Absa Research says it is anticipating that the Bank of Ghana will reduce its policy rate towards the end of the year in line with recent developments in the economy.
Its projection is premised on the fact that inflation which refers to the general rise in the prices of goods and services will reduce in the coming months to about 9 percent.
Absa says this should also fall in line with the Finance Minister’s projection of 8.9 percent.
Absa gave these projections in its commentary on the BoG’s decision to maintain the policy rate at 17 percent on Monday, July 23, 2018.
It said the decision was in line with expectations.
“This was in line with our expectations as we anticipated a more cautious stance on the back of the weaker currency and recent higher inflation prints, taking inflation back into double-digits (10% y/y in June).”
It added, “The committee was of view, as we are, that the uptick in inflation since May is only temporary and that the downtrend will resume in coming months. However, while the committee does not believe the second round effects of recent fuel price hikes pose a significant risk, it noted that, in order “to keep inflation within the target band”, it would require continued fiscal consolidation combined with tight monetary policy.
Absa Research again highlighted the growth in the banking sector operations between 2017 and 2018 but the apparent drop in confidence among businesses [private sector] and consumers.
“Credit to the private sector continues to improve steadily, with growth rising to 5.7% y/y in June from 0.8% in February. The Ghana Reference Rate has declined from 16.74% in May to 16.19% in June. Meanwhile, business and consumers confidence levels have eased somewhat, while non-performing loans to total loans remain high even as the percentage edged lower to 22.6% in June from 23.4% in April.”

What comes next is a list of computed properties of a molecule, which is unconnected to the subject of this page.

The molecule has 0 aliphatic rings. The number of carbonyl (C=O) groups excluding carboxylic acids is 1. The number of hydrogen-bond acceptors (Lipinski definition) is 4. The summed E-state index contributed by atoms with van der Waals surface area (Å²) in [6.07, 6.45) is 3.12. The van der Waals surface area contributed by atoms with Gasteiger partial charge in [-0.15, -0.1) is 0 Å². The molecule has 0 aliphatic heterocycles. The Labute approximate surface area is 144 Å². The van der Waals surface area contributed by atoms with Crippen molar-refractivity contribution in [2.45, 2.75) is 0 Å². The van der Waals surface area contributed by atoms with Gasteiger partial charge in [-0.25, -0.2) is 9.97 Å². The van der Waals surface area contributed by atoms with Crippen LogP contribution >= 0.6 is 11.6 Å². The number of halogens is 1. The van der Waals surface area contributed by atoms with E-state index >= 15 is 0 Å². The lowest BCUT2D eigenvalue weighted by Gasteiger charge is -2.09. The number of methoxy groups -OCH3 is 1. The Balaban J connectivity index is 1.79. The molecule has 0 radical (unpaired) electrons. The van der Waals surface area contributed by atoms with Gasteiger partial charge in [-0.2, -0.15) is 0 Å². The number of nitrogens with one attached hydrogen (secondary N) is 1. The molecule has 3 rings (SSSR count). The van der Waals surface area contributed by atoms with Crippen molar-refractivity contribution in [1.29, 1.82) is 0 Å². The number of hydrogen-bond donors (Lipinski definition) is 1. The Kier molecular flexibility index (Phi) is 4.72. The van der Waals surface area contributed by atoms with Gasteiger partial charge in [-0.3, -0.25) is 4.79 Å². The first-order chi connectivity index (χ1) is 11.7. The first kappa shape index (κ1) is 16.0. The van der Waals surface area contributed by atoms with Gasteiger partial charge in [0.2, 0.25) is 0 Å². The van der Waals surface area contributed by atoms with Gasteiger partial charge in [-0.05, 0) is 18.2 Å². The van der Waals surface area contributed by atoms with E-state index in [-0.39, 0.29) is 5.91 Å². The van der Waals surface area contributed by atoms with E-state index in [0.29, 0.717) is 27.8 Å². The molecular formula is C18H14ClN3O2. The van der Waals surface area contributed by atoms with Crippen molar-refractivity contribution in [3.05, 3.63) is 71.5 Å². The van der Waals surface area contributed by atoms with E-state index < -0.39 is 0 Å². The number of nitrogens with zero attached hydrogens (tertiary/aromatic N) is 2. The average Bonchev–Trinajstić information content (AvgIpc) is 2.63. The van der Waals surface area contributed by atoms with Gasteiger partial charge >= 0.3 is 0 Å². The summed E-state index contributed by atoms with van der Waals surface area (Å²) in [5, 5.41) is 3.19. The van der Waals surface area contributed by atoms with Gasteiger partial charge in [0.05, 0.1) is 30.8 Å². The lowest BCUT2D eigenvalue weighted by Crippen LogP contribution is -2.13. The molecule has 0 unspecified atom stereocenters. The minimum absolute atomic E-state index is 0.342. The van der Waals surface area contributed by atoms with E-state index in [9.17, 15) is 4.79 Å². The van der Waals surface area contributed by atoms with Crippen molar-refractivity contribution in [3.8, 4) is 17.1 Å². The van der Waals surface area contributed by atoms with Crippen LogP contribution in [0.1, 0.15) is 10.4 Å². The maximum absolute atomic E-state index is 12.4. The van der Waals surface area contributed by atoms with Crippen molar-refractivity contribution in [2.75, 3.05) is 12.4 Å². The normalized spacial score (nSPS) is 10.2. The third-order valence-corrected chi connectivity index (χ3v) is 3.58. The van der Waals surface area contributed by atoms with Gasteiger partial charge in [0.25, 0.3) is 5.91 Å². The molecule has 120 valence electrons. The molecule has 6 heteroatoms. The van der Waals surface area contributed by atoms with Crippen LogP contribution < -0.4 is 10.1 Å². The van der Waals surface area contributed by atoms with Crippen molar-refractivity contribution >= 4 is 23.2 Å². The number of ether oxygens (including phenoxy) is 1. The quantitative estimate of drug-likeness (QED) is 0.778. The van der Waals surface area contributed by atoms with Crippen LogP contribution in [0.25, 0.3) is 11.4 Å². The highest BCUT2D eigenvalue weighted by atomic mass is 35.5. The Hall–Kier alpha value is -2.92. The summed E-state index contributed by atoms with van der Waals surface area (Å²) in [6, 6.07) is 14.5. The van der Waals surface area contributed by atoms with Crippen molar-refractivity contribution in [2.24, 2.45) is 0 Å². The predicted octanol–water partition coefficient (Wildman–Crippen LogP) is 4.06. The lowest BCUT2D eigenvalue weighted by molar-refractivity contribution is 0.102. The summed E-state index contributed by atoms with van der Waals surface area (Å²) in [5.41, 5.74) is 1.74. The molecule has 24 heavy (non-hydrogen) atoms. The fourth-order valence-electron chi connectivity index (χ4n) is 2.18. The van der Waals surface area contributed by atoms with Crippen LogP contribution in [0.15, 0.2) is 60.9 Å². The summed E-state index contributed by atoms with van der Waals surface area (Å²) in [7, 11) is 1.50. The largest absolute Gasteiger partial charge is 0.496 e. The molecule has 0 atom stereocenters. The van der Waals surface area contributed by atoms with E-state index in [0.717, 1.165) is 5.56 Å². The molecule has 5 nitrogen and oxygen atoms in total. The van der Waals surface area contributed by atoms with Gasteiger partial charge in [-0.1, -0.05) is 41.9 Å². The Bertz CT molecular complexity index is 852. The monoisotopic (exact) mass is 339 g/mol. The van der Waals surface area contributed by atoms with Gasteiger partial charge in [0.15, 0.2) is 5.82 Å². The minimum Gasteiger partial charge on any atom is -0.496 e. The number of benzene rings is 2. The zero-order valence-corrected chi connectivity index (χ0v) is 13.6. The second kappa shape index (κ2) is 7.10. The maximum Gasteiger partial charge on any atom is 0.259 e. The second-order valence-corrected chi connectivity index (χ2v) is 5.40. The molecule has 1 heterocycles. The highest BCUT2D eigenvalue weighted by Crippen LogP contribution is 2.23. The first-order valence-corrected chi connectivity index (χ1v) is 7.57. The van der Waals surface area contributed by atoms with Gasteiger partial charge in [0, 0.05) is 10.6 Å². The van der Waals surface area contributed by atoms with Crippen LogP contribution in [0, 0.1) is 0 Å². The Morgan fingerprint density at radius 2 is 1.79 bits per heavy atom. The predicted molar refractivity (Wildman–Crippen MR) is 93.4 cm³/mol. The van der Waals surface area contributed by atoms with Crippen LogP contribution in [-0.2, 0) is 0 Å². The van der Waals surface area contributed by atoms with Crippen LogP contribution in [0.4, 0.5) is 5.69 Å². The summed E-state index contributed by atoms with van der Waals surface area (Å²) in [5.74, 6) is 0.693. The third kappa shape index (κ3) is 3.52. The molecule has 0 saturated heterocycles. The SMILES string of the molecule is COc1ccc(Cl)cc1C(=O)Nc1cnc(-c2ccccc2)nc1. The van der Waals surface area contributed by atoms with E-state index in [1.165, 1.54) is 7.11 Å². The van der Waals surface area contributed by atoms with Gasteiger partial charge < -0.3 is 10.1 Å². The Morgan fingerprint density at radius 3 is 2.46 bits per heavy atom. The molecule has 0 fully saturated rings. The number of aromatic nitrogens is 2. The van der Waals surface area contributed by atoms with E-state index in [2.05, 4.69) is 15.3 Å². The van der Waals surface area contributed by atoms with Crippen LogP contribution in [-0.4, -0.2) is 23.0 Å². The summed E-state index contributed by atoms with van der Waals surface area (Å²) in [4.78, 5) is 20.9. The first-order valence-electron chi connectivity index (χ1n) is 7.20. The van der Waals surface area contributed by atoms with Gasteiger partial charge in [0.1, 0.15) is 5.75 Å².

The country is equally suffering from pressures from the international commodities market which impacted on the Balance of Trade figures, albeit a trade surplus.
“External balances, despite benefitting from higher oil revenues, are also reflecting the pressure of lower gold and cocoa revenues, with the cumulative trade surplus at USD1.1bn in June compared with USD1.13bn in June 2017.”
Absa hopeful of cedi’s turnaround
Meanwhile the research is anticipating a relatively stronger cedi despite impact from global developments which should warrant the reduction in the central bank’s policy rate figure.
“There are significant upside risks, including global energy prices, domestic weather conditions that could impact further on food prices, fiscal risks and US monetary and trade policies that may pressure the exchange rate.”
“However, we expect the cedi to show greater resilience into year-end, and perhaps strengthen to between 4.60-4.70/USD given several support pillars, including the USD1.3bn Cocobod loan, strong level of gross reserves of 3.9 months of imports and higher oil revenues.”
Credit: Absa Research